San Francisco's Cannabis Cultivators Club reopened in January. Formerly known as the Cannabis Buyers Club, the nonprofit where members purchase and smoke pot to relieve illness was renamed to reflect its larger purpose: To harvest the herb. "That's what Prop 215 is about--free medicine for people," club founder Dennis Peron told POZ. "Once we start cultivating marijuana, the price will drop dramatically." The Market Street club, which served some 12,000 sick clients was closed by a court order last August after a paramilitary-style bust.

After just two weeks of business, the reborn club had 1,500 applicants, 70 percent people with HIV. Regulations are stiffer than before, and applicants must present a letter of diagnosis and a doctor's recommendation that the club confirms with a call. "The AIDS docs are standing up to the drug warriors," Peron said. "They're saying, '[Drug czar] McCaffrey can take my license. I'm going to do what I think is right.'" Members can purchase pot products including pills, tinctures, baked goods and seven different kinds of marijuana ranging from $5 for "Mexican Sativa" to $65 for "California Skunkweed."

The 50-year-old Vietnam vet, one of the med-marijuana movement's most provocative crusaders, faces charges of conspiracy and drug trafficking. With two prior felony convictions, a third--under California's "three strikes" provision--could mean life imprisonment.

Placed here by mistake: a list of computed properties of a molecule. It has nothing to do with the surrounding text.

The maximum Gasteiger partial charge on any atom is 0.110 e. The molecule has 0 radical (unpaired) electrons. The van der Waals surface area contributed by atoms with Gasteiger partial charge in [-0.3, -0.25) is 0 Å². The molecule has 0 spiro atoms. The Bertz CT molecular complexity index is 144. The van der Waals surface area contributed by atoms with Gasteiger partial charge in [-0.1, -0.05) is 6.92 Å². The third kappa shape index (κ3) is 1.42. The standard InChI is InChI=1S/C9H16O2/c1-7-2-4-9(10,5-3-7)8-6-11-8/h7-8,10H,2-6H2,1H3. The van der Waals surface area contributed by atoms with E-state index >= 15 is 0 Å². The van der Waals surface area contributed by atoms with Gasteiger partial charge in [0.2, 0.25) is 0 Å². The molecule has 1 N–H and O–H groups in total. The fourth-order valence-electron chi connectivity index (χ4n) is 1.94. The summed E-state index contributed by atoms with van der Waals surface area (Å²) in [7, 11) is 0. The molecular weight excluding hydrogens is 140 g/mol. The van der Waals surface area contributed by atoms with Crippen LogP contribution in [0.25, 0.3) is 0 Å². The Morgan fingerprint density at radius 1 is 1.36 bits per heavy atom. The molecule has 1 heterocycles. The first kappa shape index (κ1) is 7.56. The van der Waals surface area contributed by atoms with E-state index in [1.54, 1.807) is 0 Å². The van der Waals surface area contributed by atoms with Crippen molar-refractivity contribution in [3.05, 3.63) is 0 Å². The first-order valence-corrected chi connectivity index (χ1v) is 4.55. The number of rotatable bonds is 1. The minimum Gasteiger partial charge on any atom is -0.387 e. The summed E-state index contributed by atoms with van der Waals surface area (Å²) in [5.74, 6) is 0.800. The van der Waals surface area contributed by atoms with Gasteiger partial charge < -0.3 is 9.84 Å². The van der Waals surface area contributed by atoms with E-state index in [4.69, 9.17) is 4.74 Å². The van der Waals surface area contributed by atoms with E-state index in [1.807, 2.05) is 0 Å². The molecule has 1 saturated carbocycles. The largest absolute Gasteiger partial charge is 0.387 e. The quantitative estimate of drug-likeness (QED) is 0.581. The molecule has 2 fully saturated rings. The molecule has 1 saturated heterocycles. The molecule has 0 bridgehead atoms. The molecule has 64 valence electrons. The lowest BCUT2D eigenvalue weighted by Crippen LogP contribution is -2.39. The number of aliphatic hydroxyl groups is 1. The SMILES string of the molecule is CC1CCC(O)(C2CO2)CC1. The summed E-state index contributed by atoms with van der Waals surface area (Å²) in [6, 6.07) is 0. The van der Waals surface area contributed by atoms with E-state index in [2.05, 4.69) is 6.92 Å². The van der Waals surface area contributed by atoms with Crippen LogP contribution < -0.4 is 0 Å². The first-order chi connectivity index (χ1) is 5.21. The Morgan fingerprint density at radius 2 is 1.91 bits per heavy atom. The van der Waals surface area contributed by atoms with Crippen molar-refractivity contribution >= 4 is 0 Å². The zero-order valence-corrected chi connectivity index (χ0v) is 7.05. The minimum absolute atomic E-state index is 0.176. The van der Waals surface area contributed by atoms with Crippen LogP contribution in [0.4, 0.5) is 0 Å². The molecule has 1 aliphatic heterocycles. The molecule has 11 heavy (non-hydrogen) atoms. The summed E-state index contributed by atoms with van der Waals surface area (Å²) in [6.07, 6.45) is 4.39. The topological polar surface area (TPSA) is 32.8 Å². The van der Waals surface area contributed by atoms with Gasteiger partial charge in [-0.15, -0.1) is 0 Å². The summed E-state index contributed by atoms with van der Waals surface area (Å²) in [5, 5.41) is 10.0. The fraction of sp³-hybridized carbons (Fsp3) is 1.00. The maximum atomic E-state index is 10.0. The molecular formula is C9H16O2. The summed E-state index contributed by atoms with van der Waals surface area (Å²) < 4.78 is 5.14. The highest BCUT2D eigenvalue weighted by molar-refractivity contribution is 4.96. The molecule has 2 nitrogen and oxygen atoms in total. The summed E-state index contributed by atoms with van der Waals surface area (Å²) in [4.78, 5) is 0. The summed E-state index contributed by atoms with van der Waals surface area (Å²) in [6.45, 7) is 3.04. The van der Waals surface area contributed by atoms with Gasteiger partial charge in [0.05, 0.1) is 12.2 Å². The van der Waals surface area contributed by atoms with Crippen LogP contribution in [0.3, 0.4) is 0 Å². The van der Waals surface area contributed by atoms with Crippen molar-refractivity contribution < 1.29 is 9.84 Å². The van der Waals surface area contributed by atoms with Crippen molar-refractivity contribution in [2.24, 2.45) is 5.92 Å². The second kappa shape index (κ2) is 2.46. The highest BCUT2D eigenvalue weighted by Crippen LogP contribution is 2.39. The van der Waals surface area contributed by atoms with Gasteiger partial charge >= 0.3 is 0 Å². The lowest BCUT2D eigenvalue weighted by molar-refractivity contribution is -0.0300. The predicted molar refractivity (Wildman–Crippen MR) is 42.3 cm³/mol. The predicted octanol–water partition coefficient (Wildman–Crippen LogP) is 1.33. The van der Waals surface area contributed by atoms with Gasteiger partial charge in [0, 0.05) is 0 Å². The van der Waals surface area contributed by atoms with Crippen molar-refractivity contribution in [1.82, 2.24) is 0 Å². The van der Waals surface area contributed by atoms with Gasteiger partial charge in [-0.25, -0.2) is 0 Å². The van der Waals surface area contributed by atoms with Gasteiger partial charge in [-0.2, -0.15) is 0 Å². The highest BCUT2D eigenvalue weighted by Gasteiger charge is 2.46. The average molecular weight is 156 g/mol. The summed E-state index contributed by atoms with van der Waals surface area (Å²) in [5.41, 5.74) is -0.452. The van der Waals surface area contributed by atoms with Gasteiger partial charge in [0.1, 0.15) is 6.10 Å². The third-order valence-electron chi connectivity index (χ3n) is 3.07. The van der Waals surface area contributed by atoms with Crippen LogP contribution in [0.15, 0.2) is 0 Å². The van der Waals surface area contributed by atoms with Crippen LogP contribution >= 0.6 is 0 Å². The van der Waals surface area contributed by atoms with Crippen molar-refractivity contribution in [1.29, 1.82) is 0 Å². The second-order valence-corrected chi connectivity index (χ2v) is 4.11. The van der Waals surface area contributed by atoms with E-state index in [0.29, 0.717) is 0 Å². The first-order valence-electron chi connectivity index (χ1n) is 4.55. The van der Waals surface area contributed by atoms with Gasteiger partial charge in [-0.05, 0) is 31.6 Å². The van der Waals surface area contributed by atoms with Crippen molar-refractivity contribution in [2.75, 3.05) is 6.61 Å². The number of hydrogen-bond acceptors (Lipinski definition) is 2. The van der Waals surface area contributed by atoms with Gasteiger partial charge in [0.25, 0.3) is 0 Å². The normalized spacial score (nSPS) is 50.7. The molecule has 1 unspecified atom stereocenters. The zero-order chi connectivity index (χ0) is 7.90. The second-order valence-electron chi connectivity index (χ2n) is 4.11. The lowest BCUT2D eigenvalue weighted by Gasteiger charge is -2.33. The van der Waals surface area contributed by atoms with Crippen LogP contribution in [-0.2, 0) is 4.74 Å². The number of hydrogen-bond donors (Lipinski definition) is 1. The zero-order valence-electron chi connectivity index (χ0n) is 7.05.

Following the AIDS death of his longtime partner, Jonathan West, Peron led a ballot initiative to sanction the medical use of pot in San Francisco that passed in 1991. He founded the Cannabis Buyers Club in 1992 and formed Californians for Compassionate Use to initiate the successful Prop 215 drive. "I know I could go to jail for the rest of my life, but it doesn't matter," he said. "When I lost my lover, I didn't know if I had much to live for so I didn't give a shit about what they'd do to me. I want to leave a legacy of love for him."

Despite the threat of "life squared," Peron remains jaunty. "Eventually the government will admit what it already knows--that marijuana has medical benefits--and they'll legalize it," he said. "But my friends are sick and dying now. They don't have time to wait." At presstime, his lawyers had filed a motion to dismiss the criminal charges in accordance with the new law.